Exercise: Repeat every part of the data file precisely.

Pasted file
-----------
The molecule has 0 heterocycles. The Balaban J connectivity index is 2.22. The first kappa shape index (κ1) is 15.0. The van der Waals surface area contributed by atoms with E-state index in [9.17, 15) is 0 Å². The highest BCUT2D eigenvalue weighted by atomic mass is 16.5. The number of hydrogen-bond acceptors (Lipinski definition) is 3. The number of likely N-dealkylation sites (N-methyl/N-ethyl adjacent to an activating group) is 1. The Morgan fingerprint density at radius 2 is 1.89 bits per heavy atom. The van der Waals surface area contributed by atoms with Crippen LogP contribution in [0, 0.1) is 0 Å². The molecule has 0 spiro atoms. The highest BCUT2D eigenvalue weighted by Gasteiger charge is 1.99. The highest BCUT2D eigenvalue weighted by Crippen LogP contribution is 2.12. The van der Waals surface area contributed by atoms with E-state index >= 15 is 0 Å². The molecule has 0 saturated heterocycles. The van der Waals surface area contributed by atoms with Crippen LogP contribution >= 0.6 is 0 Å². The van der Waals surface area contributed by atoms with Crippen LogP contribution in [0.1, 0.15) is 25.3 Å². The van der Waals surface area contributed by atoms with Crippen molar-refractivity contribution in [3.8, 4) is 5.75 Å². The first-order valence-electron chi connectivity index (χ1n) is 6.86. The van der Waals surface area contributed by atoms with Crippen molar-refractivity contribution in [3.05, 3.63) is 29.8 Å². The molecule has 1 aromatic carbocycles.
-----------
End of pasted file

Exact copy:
The molecule has 0 heterocycles. The Balaban J connectivity index is 2.22. The first kappa shape index (κ1) is 15.0. The van der Waals surface area contributed by atoms with E-state index in [9.17, 15) is 0 Å². The highest BCUT2D eigenvalue weighted by atomic mass is 16.5. The number of hydrogen-bond acceptors (Lipinski definition) is 3. The number of likely N-dealkylation sites (N-methyl/N-ethyl adjacent to an activating group) is 1. The Morgan fingerprint density at radius 2 is 1.89 bits per heavy atom. The van der Waals surface area contributed by atoms with Crippen LogP contribution in [0, 0.1) is 0 Å². The molecule has 0 spiro atoms. The highest BCUT2D eigenvalue weighted by Gasteiger charge is 1.99. The highest BCUT2D eigenvalue weighted by Crippen LogP contribution is 2.12. The van der Waals surface area contributed by atoms with E-state index >= 15 is 0 Å². The molecule has 0 saturated heterocycles. The van der Waals surface area contributed by atoms with Crippen LogP contribution >= 0.6 is 0 Å². The van der Waals surface area contributed by atoms with Crippen LogP contribution in [0.1, 0.15) is 25.3 Å². The van der Waals surface area contributed by atoms with Crippen molar-refractivity contribution in [3.8, 4) is 5.75 Å². The first-order valence-electron chi connectivity index (χ1n) is 6.86. The van der Waals surface area contributed by atoms with Crippen molar-refractivity contribution in [3.05, 3.63) is 29.8 Å². The molecule has 1 aromatic carbocycles.